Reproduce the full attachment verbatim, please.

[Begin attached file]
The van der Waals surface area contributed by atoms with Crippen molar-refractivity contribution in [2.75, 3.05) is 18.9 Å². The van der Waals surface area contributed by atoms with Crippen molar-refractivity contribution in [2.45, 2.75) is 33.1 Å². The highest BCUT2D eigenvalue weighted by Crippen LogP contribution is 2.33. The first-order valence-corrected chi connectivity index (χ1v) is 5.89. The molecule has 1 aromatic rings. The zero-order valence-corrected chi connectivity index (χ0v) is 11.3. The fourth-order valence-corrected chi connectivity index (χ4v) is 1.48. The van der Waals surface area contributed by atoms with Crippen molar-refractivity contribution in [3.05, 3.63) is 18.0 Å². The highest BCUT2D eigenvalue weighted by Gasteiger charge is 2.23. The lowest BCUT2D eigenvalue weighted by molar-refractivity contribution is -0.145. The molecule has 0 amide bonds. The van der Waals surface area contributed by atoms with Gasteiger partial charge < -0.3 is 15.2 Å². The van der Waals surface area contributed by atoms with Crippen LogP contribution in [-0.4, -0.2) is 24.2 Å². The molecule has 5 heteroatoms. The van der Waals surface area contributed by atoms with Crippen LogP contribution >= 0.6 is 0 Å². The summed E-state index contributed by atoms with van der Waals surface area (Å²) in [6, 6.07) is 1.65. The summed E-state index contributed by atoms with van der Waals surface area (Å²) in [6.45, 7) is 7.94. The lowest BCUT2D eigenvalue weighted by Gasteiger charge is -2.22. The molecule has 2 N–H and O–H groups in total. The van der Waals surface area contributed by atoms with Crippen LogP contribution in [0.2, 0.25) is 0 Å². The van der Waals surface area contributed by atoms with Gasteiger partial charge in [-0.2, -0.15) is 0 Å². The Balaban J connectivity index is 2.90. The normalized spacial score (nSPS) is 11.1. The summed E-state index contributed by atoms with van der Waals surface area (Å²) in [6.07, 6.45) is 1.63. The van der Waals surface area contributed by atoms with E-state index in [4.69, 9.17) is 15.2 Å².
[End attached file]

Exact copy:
The van der Waals surface area contributed by atoms with Crippen molar-refractivity contribution in [2.75, 3.05) is 18.9 Å². The van der Waals surface area contributed by atoms with Crippen molar-refractivity contribution in [2.45, 2.75) is 33.1 Å². The highest BCUT2D eigenvalue weighted by Crippen LogP contribution is 2.33. The first-order valence-corrected chi connectivity index (χ1v) is 5.89. The molecule has 1 aromatic rings. The zero-order valence-corrected chi connectivity index (χ0v) is 11.3. The fourth-order valence-corrected chi connectivity index (χ4v) is 1.48. The van der Waals surface area contributed by atoms with Crippen molar-refractivity contribution in [3.05, 3.63) is 18.0 Å². The highest BCUT2D eigenvalue weighted by Gasteiger charge is 2.23. The lowest BCUT2D eigenvalue weighted by molar-refractivity contribution is -0.145. The molecule has 0 amide bonds. The van der Waals surface area contributed by atoms with Gasteiger partial charge < -0.3 is 15.2 Å². The van der Waals surface area contributed by atoms with Crippen LogP contribution in [-0.4, -0.2) is 24.2 Å². The molecule has 5 heteroatoms. The van der Waals surface area contributed by atoms with Crippen LogP contribution >= 0.6 is 0 Å². The summed E-state index contributed by atoms with van der Waals surface area (Å²) in [6, 6.07) is 1.65. The summed E-state index contributed by atoms with van der Waals surface area (Å²) in [6.45, 7) is 7.94. The lowest BCUT2D eigenvalue weighted by Gasteiger charge is -2.22. The molecule has 2 N–H and O–H groups in total. The van der Waals surface area contributed by atoms with Crippen LogP contribution in [0.2, 0.25) is 0 Å². The van der Waals surface area contributed by atoms with Gasteiger partial charge in [-0.2, -0.15) is 0 Å². The Balaban J connectivity index is 2.90. The normalized spacial score (nSPS) is 11.1. The summed E-state index contributed by atoms with van der Waals surface area (Å²) in [6.07, 6.45) is 1.63. The van der Waals surface area contributed by atoms with E-state index in [4.69, 9.17) is 15.2 Å².